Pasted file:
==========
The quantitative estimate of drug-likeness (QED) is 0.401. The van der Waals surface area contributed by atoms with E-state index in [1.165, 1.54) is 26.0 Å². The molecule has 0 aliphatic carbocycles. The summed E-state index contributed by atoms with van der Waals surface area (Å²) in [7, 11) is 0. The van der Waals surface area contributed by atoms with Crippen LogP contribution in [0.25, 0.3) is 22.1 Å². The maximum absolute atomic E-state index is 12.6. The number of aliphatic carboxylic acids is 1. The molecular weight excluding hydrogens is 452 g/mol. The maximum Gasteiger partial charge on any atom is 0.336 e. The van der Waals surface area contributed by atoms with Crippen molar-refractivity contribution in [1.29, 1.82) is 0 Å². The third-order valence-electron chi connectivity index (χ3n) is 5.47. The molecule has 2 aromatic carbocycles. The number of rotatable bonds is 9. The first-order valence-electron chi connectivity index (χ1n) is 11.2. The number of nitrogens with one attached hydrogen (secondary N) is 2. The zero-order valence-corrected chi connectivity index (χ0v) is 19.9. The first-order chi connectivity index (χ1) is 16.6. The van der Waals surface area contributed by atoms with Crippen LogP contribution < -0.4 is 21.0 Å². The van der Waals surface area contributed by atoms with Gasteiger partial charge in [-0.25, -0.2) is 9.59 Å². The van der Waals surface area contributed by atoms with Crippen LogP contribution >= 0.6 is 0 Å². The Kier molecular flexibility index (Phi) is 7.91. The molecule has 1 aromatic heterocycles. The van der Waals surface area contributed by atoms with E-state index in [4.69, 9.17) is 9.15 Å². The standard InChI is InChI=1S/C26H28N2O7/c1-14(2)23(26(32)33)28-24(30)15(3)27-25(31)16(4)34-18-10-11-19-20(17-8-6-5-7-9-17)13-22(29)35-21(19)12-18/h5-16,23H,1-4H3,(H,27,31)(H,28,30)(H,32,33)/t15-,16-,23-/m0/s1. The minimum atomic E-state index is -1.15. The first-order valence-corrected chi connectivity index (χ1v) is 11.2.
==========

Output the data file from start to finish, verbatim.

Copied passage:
The quantitative estimate of drug-likeness (QED) is 0.401. The van der Waals surface area contributed by atoms with E-state index in [1.165, 1.54) is 26.0 Å². The molecule has 0 aliphatic carbocycles. The summed E-state index contributed by atoms with van der Waals surface area (Å²) in [7, 11) is 0. The van der Waals surface area contributed by atoms with Crippen LogP contribution in [0.25, 0.3) is 22.1 Å². The maximum absolute atomic E-state index is 12.6. The number of aliphatic carboxylic acids is 1. The molecular weight excluding hydrogens is 452 g/mol. The maximum Gasteiger partial charge on any atom is 0.336 e. The van der Waals surface area contributed by atoms with Crippen molar-refractivity contribution in [1.29, 1.82) is 0 Å². The third-order valence-electron chi connectivity index (χ3n) is 5.47. The molecule has 2 aromatic carbocycles. The number of rotatable bonds is 9. The first-order valence-electron chi connectivity index (χ1n) is 11.2. The number of nitrogens with one attached hydrogen (secondary N) is 2. The zero-order valence-corrected chi connectivity index (χ0v) is 19.9. The first-order chi connectivity index (χ1) is 16.6. The van der Waals surface area contributed by atoms with Crippen LogP contribution < -0.4 is 21.0 Å². The van der Waals surface area contributed by atoms with Gasteiger partial charge in [-0.25, -0.2) is 9.59 Å². The van der Waals surface area contributed by atoms with Crippen LogP contribution >= 0.6 is 0 Å². The Kier molecular flexibility index (Phi) is 7.91. The molecule has 1 aromatic heterocycles. The van der Waals surface area contributed by atoms with E-state index in [4.69, 9.17) is 9.15 Å². The standard InChI is InChI=1S/C26H28N2O7/c1-14(2)23(26(32)33)28-24(30)15(3)27-25(31)16(4)34-18-10-11-19-20(17-8-6-5-7-9-17)13-22(29)35-21(19)12-18/h5-16,23H,1-4H3,(H,27,31)(H,28,30)(H,32,33)/t15-,16-,23-/m0/s1. The minimum atomic E-state index is -1.15. The first-order valence-corrected chi connectivity index (χ1v) is 11.2.